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PLoS One. 2014 Nov 20;9(11):e113478. doi: 10.1371/journal.pone.0113478. eCollection 2014.

Overexpression of forkhead box protein M1 (FOXM1) in ovarian cancer correlates with poor patient survival and contributes to paclitaxel resistance.

Author information

1
Department of Pathology, The University of Hong Kong, HKSAR, China; Department of Surgery and Cancer, Imperial College London, London, United Kingdom.
2
Obstetrics and Gynaecology, The University of Hong Kong, HKSAR, China.
3
Department of Pathology, West China Hospital, Sichuang University, Chengdu, China.
4
Department of Pathology, The University of Hong Kong, HKSAR, China.
5
Department of Experimental Therapeutics, The University of Texas MD Anderson Cancer Center, Texas, United States of America.
6
Department of Surgery and Cancer, Imperial College London, London, United Kingdom.
7
Department of Pathology, The University of Hong Kong, HKSAR, China; Department of Pathology, The University of Hong Kong -Shenzhen Hospital, Shenzhen, China.

Abstract

AIM:

Deregulation of FOXM1 has been documented in various cancers. The aim of this study was to evaluate the role of FOXM1 in ovarian cancer tumorigenesis and paclitaxel resistance.

EXPERIMENTAL DESIGN:

Expression of FOXM1 was examined in 119 clinical samples by immunohistochemistry and correlated with clinicopathological parameters. Effects of FOXM1 knockdown on ovarian cancer cell migration, invasion and mitotic catastrophe were also studied. qPCR and ChIP-qPCR were used to establish KIF2C as a novel FOXM1 target gene implicated in chemoresistance.

RESULTS:

High nuclear FOXM1 expression in ovarian cancer patient samples was significantly associated with advanced stages (P = 0.035), shorter overall (P = 0.019) and disease-free (P = 0.014) survival. Multivariate analysis confirmed FOXM1 expression as an independent prognostic factor for ovarian cancer. FOXM1 knockdown significantly inhibited migration and invasion of ovarian cancer cells and enhanced paclitaxel-mediated cell death and mitotic catastrophe in a p53-independent manner. Bioinformatics analysis suggested a number of potential transcription targets of FOXM1. One of the potential targets, KIF2C, exhibited similar expression pattern to FOXM1 in chemosensitive and chemoresistant cells in response to paclitaxel treatment. FOXM1 could be detected at the promoter of KIF2C and FOXM1 silencing significantly down-regulated KIF2C.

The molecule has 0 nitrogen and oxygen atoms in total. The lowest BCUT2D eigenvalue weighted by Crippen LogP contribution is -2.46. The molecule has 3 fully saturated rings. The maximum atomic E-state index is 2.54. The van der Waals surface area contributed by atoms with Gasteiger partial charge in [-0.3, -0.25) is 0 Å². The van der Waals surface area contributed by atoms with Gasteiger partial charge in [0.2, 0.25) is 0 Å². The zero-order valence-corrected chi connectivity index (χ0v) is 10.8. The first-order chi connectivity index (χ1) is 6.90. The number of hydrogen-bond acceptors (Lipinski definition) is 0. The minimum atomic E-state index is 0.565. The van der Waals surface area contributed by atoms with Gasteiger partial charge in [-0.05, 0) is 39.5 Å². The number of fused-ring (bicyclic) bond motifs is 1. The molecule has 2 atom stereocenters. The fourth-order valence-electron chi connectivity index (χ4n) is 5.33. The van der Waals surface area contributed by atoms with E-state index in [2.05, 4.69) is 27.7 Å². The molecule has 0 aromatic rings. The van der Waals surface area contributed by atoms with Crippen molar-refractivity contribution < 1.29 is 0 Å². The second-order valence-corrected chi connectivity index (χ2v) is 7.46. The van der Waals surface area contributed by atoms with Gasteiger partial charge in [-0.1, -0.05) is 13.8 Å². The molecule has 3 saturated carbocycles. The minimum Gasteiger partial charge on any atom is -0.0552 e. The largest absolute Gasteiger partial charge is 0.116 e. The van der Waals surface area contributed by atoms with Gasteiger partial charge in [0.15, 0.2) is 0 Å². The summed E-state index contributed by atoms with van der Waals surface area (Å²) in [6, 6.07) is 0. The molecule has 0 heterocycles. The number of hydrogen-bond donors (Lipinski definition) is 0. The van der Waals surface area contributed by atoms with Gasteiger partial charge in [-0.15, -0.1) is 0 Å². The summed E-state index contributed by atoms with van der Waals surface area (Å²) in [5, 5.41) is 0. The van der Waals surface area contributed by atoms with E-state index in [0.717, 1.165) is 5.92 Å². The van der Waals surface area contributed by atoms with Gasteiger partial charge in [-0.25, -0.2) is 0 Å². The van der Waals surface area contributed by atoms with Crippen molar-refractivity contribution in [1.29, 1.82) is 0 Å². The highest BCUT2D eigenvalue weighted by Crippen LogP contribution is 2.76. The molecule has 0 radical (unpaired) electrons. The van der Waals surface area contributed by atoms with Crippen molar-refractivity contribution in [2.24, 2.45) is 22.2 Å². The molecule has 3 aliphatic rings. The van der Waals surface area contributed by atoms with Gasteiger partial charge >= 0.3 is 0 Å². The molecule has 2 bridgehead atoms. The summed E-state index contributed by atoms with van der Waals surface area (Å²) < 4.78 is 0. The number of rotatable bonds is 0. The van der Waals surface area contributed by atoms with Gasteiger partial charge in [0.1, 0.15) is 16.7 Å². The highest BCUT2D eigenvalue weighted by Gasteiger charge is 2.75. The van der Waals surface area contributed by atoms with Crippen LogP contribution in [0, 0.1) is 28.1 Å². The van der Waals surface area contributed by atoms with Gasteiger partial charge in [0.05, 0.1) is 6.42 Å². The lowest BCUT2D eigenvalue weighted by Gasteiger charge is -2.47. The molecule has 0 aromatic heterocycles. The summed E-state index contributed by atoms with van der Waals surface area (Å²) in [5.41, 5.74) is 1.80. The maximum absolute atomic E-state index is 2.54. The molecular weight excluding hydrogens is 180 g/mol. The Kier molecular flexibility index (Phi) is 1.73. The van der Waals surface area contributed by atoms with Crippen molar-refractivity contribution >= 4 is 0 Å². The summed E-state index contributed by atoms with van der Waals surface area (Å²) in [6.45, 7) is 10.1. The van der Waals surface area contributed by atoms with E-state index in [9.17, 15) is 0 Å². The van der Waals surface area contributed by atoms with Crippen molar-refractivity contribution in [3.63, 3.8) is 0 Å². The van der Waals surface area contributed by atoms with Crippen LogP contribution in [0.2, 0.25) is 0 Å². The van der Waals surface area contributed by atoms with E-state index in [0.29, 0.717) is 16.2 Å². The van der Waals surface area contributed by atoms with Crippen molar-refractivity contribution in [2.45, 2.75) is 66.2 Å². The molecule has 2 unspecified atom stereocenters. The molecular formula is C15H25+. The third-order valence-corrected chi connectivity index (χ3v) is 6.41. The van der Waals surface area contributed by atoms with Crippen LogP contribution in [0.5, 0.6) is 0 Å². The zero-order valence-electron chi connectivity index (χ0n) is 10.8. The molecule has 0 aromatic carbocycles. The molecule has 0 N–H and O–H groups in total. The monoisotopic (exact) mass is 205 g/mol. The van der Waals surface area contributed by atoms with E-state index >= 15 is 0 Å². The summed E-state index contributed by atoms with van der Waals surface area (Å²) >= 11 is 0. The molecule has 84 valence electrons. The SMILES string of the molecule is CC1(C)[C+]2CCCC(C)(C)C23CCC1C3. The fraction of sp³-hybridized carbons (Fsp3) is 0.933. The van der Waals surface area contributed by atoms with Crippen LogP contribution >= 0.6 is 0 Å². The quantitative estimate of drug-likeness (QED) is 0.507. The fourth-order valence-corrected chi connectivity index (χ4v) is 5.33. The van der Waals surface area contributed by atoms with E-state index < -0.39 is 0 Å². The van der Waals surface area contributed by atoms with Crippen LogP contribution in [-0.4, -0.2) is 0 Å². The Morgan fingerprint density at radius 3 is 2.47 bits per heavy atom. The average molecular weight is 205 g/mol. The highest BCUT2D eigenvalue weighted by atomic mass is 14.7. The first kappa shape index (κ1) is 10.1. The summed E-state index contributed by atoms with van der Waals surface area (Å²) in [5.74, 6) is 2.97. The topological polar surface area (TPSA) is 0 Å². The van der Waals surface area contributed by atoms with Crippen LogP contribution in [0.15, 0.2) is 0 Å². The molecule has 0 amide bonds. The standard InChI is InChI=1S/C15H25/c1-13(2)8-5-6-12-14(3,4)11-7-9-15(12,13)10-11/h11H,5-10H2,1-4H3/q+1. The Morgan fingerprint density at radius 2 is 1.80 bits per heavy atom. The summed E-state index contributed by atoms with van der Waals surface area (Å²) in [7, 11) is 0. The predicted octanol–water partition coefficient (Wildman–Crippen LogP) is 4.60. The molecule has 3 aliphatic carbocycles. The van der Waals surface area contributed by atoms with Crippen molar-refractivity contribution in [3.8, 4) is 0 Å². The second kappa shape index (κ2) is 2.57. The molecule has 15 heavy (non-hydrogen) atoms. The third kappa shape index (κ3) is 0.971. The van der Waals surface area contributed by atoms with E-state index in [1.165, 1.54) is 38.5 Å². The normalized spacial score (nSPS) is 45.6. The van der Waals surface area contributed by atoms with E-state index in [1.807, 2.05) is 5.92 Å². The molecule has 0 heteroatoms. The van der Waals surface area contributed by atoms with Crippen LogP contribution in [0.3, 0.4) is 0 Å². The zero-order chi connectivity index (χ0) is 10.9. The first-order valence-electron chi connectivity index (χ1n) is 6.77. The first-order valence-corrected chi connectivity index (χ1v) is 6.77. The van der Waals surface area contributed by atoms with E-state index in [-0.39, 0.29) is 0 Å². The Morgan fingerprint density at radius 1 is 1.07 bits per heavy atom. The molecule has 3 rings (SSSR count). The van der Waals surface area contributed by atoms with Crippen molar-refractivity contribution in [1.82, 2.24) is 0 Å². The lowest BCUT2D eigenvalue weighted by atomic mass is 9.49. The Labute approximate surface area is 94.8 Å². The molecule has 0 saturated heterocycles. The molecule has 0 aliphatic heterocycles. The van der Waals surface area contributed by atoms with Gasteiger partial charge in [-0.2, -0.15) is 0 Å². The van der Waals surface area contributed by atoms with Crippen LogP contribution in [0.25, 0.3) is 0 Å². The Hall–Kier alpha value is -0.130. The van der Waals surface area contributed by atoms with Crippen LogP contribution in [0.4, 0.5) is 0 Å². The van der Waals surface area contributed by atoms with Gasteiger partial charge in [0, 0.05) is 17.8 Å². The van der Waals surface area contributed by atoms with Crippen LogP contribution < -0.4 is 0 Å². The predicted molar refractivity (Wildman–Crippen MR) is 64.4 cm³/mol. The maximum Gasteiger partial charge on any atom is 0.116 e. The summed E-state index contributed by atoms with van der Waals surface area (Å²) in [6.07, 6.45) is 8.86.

CONCLUSION:

Our findings suggest that FOXM1 is associated with poor patient outcome and contributes to paclitaxel resistance by blocking mitotic catastrophe. KIF2C is identified as a novel FOXM1 transcriptional target that may be implicated in the acquisition of chemoresistance. FOXM1 should be further investigated as a potential prognostic marker and therapeutic target for ovarian cancer.

PMID:
25411964
PMCID:
PMC4239070
DOI:
10.1371/journal.pone.0113478
[Indexed for MEDLINE]
Free PMC Article

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